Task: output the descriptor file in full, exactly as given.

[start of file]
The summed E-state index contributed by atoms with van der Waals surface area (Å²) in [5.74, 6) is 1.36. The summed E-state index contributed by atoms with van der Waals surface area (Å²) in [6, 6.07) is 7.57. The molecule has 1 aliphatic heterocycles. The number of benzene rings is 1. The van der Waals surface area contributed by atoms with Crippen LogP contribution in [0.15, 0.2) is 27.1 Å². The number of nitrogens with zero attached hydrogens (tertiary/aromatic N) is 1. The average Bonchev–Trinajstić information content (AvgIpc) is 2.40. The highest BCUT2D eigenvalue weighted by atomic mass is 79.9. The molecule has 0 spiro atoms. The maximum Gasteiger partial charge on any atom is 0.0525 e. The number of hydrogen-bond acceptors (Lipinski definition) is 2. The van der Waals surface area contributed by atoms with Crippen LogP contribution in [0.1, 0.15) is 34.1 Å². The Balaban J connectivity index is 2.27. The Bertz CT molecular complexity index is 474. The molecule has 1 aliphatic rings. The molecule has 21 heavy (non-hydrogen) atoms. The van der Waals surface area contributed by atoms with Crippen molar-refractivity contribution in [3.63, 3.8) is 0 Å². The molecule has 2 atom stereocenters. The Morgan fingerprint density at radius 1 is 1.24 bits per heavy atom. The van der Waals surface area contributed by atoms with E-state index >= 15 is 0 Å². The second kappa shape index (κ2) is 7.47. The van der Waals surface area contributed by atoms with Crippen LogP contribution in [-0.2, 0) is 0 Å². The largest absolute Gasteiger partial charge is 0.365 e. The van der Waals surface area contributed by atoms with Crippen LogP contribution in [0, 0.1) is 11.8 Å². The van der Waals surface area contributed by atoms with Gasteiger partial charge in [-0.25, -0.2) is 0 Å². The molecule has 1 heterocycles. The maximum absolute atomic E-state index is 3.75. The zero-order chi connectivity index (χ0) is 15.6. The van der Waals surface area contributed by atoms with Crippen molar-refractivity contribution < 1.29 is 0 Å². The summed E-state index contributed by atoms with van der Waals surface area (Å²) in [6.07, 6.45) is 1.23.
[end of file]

The summed E-state index contributed by atoms with van der Waals surface area (Å²) in [5.74, 6) is 1.36. The summed E-state index contributed by atoms with van der Waals surface area (Å²) in [6, 6.07) is 7.57. The molecule has 1 aliphatic heterocycles. The number of benzene rings is 1. The van der Waals surface area contributed by atoms with Crippen LogP contribution in [0.15, 0.2) is 27.1 Å². The number of nitrogens with zero attached hydrogens (tertiary/aromatic N) is 1. The average Bonchev–Trinajstić information content (AvgIpc) is 2.40. The highest BCUT2D eigenvalue weighted by atomic mass is 79.9. The molecule has 0 spiro atoms. The maximum Gasteiger partial charge on any atom is 0.0525 e. The number of hydrogen-bond acceptors (Lipinski definition) is 2. The van der Waals surface area contributed by atoms with Crippen LogP contribution in [0.1, 0.15) is 34.1 Å². The Balaban J connectivity index is 2.27. The Bertz CT molecular complexity index is 474. The molecule has 1 aliphatic rings. The molecule has 21 heavy (non-hydrogen) atoms. The van der Waals surface area contributed by atoms with Crippen molar-refractivity contribution in [3.63, 3.8) is 0 Å². The molecule has 2 atom stereocenters. The Morgan fingerprint density at radius 1 is 1.24 bits per heavy atom. The van der Waals surface area contributed by atoms with E-state index >= 15 is 0 Å². The second kappa shape index (κ2) is 7.47. The van der Waals surface area contributed by atoms with Crippen LogP contribution in [-0.2, 0) is 0 Å². The largest absolute Gasteiger partial charge is 0.365 e. The van der Waals surface area contributed by atoms with Crippen LogP contribution in [0, 0.1) is 11.8 Å². The van der Waals surface area contributed by atoms with Gasteiger partial charge in [-0.25, -0.2) is 0 Å². The molecule has 1 heterocycles. The maximum absolute atomic E-state index is 3.75. The zero-order chi connectivity index (χ0) is 15.6. The van der Waals surface area contributed by atoms with Crippen molar-refractivity contribution < 1.29 is 0 Å². The summed E-state index contributed by atoms with van der Waals surface area (Å²) in [6.07, 6.45) is 1.23.